• The solar panels 50 function to direct incident sunlight 53 onto the receiver tube 54 to elevate the temperature of heat transfer fluid circulating within the receiver tube 54 to a level sufficient to operate a steam generator, described below in connection with a discussion of FIG. 12, for the production of electricity. The positioning of the solar panels 50 with respect to the receiver tube 54 is important in maximizing the efficiency of the reflector unit 30. The discussion that follows concerns this aspect of the present invention.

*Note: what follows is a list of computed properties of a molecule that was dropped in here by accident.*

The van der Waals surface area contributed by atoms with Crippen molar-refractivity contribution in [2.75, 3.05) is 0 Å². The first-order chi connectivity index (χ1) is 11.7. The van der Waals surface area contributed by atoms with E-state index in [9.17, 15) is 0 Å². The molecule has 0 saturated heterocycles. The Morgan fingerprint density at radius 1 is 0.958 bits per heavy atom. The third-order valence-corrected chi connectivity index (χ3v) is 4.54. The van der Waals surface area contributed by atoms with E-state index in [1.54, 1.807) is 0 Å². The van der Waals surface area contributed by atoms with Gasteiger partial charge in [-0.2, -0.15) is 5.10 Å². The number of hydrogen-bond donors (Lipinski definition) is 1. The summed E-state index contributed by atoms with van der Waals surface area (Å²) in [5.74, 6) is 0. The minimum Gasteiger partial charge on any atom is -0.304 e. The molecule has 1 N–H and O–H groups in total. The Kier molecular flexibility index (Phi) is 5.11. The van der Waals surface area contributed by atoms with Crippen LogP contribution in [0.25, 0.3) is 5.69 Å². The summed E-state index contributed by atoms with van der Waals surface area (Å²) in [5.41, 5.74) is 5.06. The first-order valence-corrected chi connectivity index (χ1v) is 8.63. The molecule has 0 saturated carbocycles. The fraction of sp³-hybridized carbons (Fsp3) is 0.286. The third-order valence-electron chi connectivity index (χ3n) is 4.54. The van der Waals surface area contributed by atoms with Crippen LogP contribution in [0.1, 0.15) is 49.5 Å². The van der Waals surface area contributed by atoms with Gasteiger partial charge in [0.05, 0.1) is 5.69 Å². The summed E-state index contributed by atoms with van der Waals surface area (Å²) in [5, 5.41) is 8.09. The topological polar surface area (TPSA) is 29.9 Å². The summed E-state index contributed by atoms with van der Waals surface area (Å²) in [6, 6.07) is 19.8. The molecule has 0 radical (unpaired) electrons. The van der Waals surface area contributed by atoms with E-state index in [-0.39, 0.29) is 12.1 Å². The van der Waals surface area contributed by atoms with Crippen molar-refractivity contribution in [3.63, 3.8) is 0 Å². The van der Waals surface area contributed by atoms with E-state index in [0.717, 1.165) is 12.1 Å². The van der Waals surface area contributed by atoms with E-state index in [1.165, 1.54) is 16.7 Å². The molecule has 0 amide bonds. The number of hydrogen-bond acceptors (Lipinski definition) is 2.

• A parabola is a geometric shape defined by the locus of points that are equidistant from a point (the focus) and a focal line (directrix) that lie in the same plane. Referring now to FIG. 8, a schematic end view of the frame 32 is shown with the receiver tube 54 at a location above the reflective surface 76 of the unit 30 and the torsion bar 42 secured to the frame end wall 40. A first array 84 of solar panels 50 extends approximately from the center of the frame 32 to its side wall 34, and a second array 86 of solar panels 50 is mounted between the first array 84 and side wall 36. The end edges 66 and 68 of each panel 50 are secured in a fixed position to an end wall 38 and 40, respectively, of the frame 32 by fasteners such as nuts and bolts (not shown) or other suitable means. The solar panels 50 in each array 84, 86 are oriented at an angle with respect to the receiver tube 54 so as to direct incident sunlight 53 to a focal line or directrix that is coincident with its surface. As seen in FIG. 8, the angle of the solar panels 50 increases from the center of frame 32 outwardly to its side walls 34, 36. In the presently preferred embodiment, the angle of each panel 50 relative to the receiver tube 54 is chosen to closely approximate the orientation of each of a number of discrete segments of a continuous parabola 92. In essence, the solar panels 50 in each array 84, 86 comprise segments of a parabola which are separated from one another, and then individually affixed to the frame 32. Consequently, the solar panels 50 collectively form a reflective, substantially parabolic-shaped surface 76 whose focus and directrix are substantially coincident with the receiver tube 54.